In November 2018, Siqueiros met with an undercover officer at a house in the 5200 block of South Park Avenue, according to court documents. Police said the officer had a package ready to be shipped with fake cocaine. Siqueiros asked the officer for a mailing address, went inside, and came back out with UPS labels. The officer paid a co-conspirator $2,000 to ship the package. Siqueiros filled out the shipping label, put it on the box, and handed the officer a copy of the label, police said.
Police said Fernando Navarro Figueroa, 32, Abraham Felix Navarro, 27, and Heriberto Martinez Bojorquez, 24, are suspected of running stash houses for the smuggling organization.
Thomas Mendoza, 47, was accused of driving a UPS truck to pick up a box of cash from Ohio that arrived in Tucson in June. Police said Mendoza delivered the box to Barcelo at a gas station near Interstate 19 and West Ajo Way.
Michael Castro, 34, is accused of using his position as a UPS driver to help smuggle drugs.
Police said Castro met with an undercover officer behind a store in the 1600 block of West Valencia Road in November 2018. While dressed in his UPS uniform, Castro allegedly took a box containing a kilo of fake cocaine headed to North Carolina and, unbeknownst to Castro, a GPS tracking device. Castro took a $100 delivery payment and thanked the officer, according to court documents.
In January 2019, Castro allegedly met another undercover officer behind the same store and took another box with cocaine. The next month, Castro met an undercover officer at a restaurant in the 1300 block of West Irvington Road to pick up another box with fake cocaine, police said.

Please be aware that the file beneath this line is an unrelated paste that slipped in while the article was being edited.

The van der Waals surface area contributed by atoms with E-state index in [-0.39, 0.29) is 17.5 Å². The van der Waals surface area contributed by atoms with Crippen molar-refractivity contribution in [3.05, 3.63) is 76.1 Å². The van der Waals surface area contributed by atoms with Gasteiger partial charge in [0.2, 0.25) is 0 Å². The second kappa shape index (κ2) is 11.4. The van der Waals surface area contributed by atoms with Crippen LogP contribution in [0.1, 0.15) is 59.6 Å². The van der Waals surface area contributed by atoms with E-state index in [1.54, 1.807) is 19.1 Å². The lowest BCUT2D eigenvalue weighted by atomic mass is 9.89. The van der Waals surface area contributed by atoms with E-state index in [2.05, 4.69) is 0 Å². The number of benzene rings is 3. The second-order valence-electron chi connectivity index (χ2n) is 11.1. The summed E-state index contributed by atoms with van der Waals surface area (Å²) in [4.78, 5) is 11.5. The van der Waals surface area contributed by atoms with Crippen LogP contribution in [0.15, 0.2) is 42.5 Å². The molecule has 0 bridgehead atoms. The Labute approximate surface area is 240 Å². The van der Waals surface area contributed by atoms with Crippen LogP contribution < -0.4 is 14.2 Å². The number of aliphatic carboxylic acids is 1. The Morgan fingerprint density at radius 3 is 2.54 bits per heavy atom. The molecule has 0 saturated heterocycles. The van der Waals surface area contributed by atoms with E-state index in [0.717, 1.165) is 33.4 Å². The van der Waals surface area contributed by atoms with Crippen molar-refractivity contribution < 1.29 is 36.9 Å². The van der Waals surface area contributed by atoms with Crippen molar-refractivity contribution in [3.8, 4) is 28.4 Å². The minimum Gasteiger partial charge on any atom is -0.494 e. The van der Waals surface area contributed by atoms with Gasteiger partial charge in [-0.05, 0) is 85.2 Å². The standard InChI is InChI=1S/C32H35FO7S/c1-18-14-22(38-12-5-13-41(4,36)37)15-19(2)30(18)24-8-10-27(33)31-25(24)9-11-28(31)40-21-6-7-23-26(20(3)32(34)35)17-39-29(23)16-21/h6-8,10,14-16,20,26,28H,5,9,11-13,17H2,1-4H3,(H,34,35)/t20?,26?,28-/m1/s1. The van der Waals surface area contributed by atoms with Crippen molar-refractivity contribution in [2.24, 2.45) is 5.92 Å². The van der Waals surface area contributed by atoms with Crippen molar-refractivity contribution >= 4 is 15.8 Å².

In March, officers gave Siqueiros a similar box, this time headed to Ohio, at his house. Officers followed Siqueiros to a retirement community in the 6200 block of South Commerce Court, where Castro was waiting for Siqueiros in the parking lot inside a UPS truck. When Castro drove away, the GPS device showed the cocaine-filled box was in his UPS truck.
In May, a box with a kilo of fake cocaine and a GPS device was delivered to Gallegos’ residence, according to court documents. The same day, the GPS device showed it was delivered to the retirement community on South Commerce Court. Officers saw Siqueiros meet with a driver of a UPS truck, later identified as Castro, who left with the box.
Victor Molina, 32, was accused of arranging the drug shipments, according to court documents. In November 2018, police said Molina told an undercover officer that he had associates who could ship parcels through UPS undetected. Molina told the undercover officer the going rate for sending cocaine through UPS was $2,000, according to court documents.
The Arizona Attorney General’s Office is handling the prosecutions.
Contact reporter Curt Prendergast at 573-4224 or email@example.com or on Twitter @CurtTucsonStar